Climate models – large and complex computer codes – require hardware with high capacity both in terms of computational speed and storage. High performance computing facilities of this kind are part of the Swedish research infrastructure on the national level, and even larger facilities are available within Europe. The Bolin Centre modelling coordination team’s primary task is to ascertain that adequate resources are available for the researchers within the Bolin Centre.

Climate models are important tools for improving our understanding and predictability of climate behavior on seasonal, annual, decadal, centennial and millennial time scales. The Bolin Centre uses the climate models EC-Earth and NorESM to understand how the Earth’s climate varies in time and space, and how the physical and biogeochemical cycles, including human activities, interact with the climate system.

So what kind of climate modelling is performed and what has been observed? Bolin researcher Qiong Zhang and colleagues have used EC-Earth to simulate the climate response to a greening of Sahara that happened during mid-Holocene (6000 years ago) and observed globe-wide climate changes such as a warmer Arctic, weakening of the climate phenomenon El Niño – Southern Oscillation (ENSO), and more tropical Atlantic cyclones. Similar modelling strategies are applied to evaluate the climate consequences to today’s clean energy proposal on deployment of massive Sahara solar farms.

Industrial activities generate not only greenhouse gases, but also nano- to micrometer-sized particles in the air. These particles affect climate at the same time as they are harmful for air quality and health. A Bolin Centre team led by Annica Ekman and Hans-Christen Hansson, have used NorESM to examine how future emission paths affect particle concentrations in the air as well as climate – in particular in the Arctic. The simulations show that future decreases in particle emissions may enhance mid-century Arctic warming by about 0.4 oC, unless strong compensating reductions are made in greenhouse gas emissions.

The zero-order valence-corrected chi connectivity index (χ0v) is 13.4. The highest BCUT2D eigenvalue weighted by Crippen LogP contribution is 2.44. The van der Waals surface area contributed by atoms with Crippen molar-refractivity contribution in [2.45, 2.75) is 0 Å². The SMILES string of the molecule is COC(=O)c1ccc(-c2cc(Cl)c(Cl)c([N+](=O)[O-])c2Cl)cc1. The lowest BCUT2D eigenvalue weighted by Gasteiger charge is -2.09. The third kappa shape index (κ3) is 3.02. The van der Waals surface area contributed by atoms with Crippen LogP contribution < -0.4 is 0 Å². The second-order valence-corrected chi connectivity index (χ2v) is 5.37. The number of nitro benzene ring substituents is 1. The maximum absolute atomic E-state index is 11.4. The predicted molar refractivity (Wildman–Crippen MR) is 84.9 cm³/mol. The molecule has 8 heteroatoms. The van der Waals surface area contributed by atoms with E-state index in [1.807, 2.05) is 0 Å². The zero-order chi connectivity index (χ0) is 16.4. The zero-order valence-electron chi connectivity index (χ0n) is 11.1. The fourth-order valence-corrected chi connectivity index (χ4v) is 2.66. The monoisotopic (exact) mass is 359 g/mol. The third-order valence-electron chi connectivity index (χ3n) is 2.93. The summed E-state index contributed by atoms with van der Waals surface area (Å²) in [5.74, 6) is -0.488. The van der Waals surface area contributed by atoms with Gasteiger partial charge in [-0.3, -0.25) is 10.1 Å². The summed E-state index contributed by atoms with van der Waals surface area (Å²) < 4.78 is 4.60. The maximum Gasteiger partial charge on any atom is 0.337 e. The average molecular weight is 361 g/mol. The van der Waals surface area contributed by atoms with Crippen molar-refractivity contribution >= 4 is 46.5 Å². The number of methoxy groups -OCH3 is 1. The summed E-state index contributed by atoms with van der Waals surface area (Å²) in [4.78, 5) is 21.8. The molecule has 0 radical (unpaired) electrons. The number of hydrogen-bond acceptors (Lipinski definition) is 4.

Looking ahead, the Achilles heel of climate models are clouds since these are mostly too small to be simulated with the approximately 100 by 100 kilometer grid cells used in regular climate models. Cloud processes determine both the strength of global warming through cloud feedbacks, and the character of climate change such as precipitation extremes and droughts. With the increasing computational power available an international team led by Thorsten Mauritsen are working to bring the next-generation ICON climate model to a new supercomputer named LUMI that is being built in Finland. They hope to be able to run with a global grid of 1 by 1 kilometers, permitting most clouds to be simulated.

Bolin Centre researchers also use more detailed models than climate models to better understand different processes and interactions within the climate system, for example models covering only a column of the atmosphere and ocean, ice sheets models, hydrological models, and large-eddy simulation.


Globe 3d climate modeling
A climate model is a three-dimensional representation of the atmosphere that is coupled with the Earth’s surface and the seas. In short, the atmosphere and the seas are divided into a series of boxes, or grid cells. In each cell of the grid, values of the temperature, humidity, air pressure, wind speed, sea ice and vegetation are calculated. After the climate’s condition in each cell has been calculated, a step forward in time is taken, and all values are calculated again. Illustration: SMHI